Valorant, the new free-to-play team shooter from Riot makes me feel all of my years. I’m 49 now, so I’m not so old that I feel like a senior otherwise. I exercise. I binge stream. I’m hip with the kids. Sure, I played the Atari 2600 and I remember when arcades had pinball machines that did not have movie licenses, but I’m down with the tweets. I am old enough that I feel out of step with just about everything in this game. Playing Valorant is a grim reminder that with each passing day I get one step closer to my match ending permanently. It makes me feel old. And not for the reasons you may suspect. I’m not too slow. I don’t have trouble seeing the enemy players. I get all the rules.
Nevertheless, it’s a game for younger folks. Here, then, are all the ways Valorant makes me feel like an old man.
1. It’s Overwatch and Counter-Strike combined.
There’s nothing wrong with that by itself. If you’re going to riff on team shooters, why not appropriate elements from two of the most popular and profitable eSports shooters out there? And boy, does Riot homage with the best of them. Here are the familiar vibrant cartoon characters and environments of Blizzard’s Overwatch mixed with the basic rules and gameplay of Valve’s Counter-Strike. Buy your guns, take up positions near choke points, plant the bomb, (here called a “spike” for some reason) and either eliminate the other team or run out the clock. The wrinkle, of course, is that those cartoon characters have special powers like teleporting, or the ability to create barriers, or they can fire an arrow that acts like a pulse detector. It works, but not in a you-got-your-chocolate-in-my-peanut-butter way. More like The Homer, the car that’s “powerful like a gorilla, yet soft and yielding like a Nerf ball.”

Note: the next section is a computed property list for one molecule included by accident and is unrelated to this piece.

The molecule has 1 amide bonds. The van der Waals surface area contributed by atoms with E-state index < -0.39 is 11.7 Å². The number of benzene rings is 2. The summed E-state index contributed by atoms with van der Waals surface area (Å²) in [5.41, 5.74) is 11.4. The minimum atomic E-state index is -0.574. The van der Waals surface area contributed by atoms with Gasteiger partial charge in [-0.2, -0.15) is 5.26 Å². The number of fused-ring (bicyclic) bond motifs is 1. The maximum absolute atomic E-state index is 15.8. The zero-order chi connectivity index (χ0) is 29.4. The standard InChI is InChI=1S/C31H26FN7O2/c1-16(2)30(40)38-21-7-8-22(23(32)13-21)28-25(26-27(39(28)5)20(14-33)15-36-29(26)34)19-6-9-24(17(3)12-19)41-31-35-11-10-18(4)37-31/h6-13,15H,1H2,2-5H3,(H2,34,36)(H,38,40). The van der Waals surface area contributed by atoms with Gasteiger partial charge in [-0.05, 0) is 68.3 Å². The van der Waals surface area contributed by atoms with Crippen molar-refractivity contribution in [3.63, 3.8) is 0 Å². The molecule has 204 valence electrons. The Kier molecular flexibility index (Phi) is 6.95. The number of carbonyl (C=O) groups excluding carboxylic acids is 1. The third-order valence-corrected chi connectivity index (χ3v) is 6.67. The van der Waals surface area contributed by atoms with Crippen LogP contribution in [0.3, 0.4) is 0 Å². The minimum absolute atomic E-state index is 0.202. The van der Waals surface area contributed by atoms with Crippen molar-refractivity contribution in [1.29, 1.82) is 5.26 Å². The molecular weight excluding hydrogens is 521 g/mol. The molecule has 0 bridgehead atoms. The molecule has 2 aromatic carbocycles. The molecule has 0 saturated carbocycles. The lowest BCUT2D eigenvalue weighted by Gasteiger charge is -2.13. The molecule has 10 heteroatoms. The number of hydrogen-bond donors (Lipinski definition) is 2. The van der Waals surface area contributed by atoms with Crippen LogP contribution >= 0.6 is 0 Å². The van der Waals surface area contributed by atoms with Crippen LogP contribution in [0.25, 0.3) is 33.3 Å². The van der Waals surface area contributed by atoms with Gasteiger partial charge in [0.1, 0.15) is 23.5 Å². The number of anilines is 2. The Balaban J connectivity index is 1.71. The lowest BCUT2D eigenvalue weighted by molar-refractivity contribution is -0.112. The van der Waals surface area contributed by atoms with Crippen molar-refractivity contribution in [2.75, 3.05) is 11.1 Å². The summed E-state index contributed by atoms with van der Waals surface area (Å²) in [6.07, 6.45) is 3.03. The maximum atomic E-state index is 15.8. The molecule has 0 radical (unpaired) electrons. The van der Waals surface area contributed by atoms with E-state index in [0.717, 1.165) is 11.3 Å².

It’s a goofy Frankenstein’s monster of other, frankly better, games. There’s Overwatch right over there if you want waifu superpowered avatars and stylized environments. Right next to it is Counter-Strike if you want ruthlessly pure team shooting. There’s no need to combine them. In fact, they almost contradict each other. One appeals to casual players and all ages, the other is Counter-Strike. But I know the reality. Those are both old news in gaming. Valorant is the new hotness. It’s got that now-now sex appeal that everyone craves. People don’t stick to multiplayer games like they used to. Don’t tell the folks still playing Team Fortress what’s up.
2. Riot is trying so hard to make these characters a thing.
With names like Reyna, Cypher, Jett, or Omen, they better have cool powers, and they better have engaging (marketable) stories. Reyna is the purple supermodel femme fatale “forged in the heart of Mexico” that eats people’s souls and regnerates health. Omen is the hooded “phantom of a memory” that blinds enemies with shadow orbs and clouds. Supposedly, there’s a whole story for the Valorant universe that will include tidbits about these heroes. How did they get here? What makes them tick?
Good Lord, I do not care about any of this. I don’t care about these characters or what motivates them. I don’t care about the “spike” or why the other team is trying to stop me. I don’t care that Breach is a “bionic Swede” or that Raze “exploded out of Brazil.” I definitely do not care about this world any more than I cared about why the Liandri Mining Corporation made humans and Skaarj fight in tournaments.
What I do care about is grinding to unlock more heroes. It’s a tried and true method of giving players a carrot on a stick, but I’m not here to figure out the convoluted rules of leveling up contracts to gain XP to get heroes. I’m here to collect characters like Pokemon. I need to acquire them and shut them away forever because I only care about the one that matches my play style. Shut up about Brimstone’s “orbital arsenal” or Phoenix’s “star power.” You know which shooter character I remember after all these years? Orbb from Quake 3 Arena. A giant damn eyeball on a pair of arms that squeaked and yelped as it shot rockets at you. Now that’s a fine character, and I’ve done the hard work of locating some Orbb porn for you.